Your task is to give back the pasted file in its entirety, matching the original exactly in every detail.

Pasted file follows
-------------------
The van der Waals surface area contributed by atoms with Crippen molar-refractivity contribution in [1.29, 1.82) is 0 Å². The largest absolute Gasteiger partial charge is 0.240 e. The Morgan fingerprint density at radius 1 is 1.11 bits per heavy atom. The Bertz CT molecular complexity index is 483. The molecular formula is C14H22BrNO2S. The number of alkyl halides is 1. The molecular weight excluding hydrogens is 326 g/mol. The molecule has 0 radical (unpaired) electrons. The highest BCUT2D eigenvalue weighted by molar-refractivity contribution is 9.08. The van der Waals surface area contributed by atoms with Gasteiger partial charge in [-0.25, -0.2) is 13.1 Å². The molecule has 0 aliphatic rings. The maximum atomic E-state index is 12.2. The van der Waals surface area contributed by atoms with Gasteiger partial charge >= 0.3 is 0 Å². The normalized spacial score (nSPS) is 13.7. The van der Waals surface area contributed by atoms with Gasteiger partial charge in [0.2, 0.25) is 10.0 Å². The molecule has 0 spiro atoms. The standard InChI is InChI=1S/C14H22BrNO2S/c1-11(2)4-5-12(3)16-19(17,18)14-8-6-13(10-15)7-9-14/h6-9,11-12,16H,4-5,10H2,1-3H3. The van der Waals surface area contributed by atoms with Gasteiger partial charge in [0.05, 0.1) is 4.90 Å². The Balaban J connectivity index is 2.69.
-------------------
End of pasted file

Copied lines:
The van der Waals surface area contributed by atoms with Crippen molar-refractivity contribution in [1.29, 1.82) is 0 Å². The largest absolute Gasteiger partial charge is 0.240 e. The Morgan fingerprint density at radius 1 is 1.11 bits per heavy atom. The Bertz CT molecular complexity index is 483. The molecular formula is C14H22BrNO2S. The number of alkyl halides is 1. The molecular weight excluding hydrogens is 326 g/mol. The molecule has 0 radical (unpaired) electrons. The highest BCUT2D eigenvalue weighted by molar-refractivity contribution is 9.08. The van der Waals surface area contributed by atoms with Gasteiger partial charge in [-0.25, -0.2) is 13.1 Å². The molecule has 0 aliphatic rings. The maximum atomic E-state index is 12.2. The van der Waals surface area contributed by atoms with Gasteiger partial charge >= 0.3 is 0 Å². The normalized spacial score (nSPS) is 13.7. The van der Waals surface area contributed by atoms with Gasteiger partial charge in [0.2, 0.25) is 10.0 Å². The molecule has 0 spiro atoms. The standard InChI is InChI=1S/C14H22BrNO2S/c1-11(2)4-5-12(3)16-19(17,18)14-8-6-13(10-15)7-9-14/h6-9,11-12,16H,4-5,10H2,1-3H3. The van der Waals surface area contributed by atoms with Gasteiger partial charge in [0.05, 0.1) is 4.90 Å². The Balaban J connectivity index is 2.69.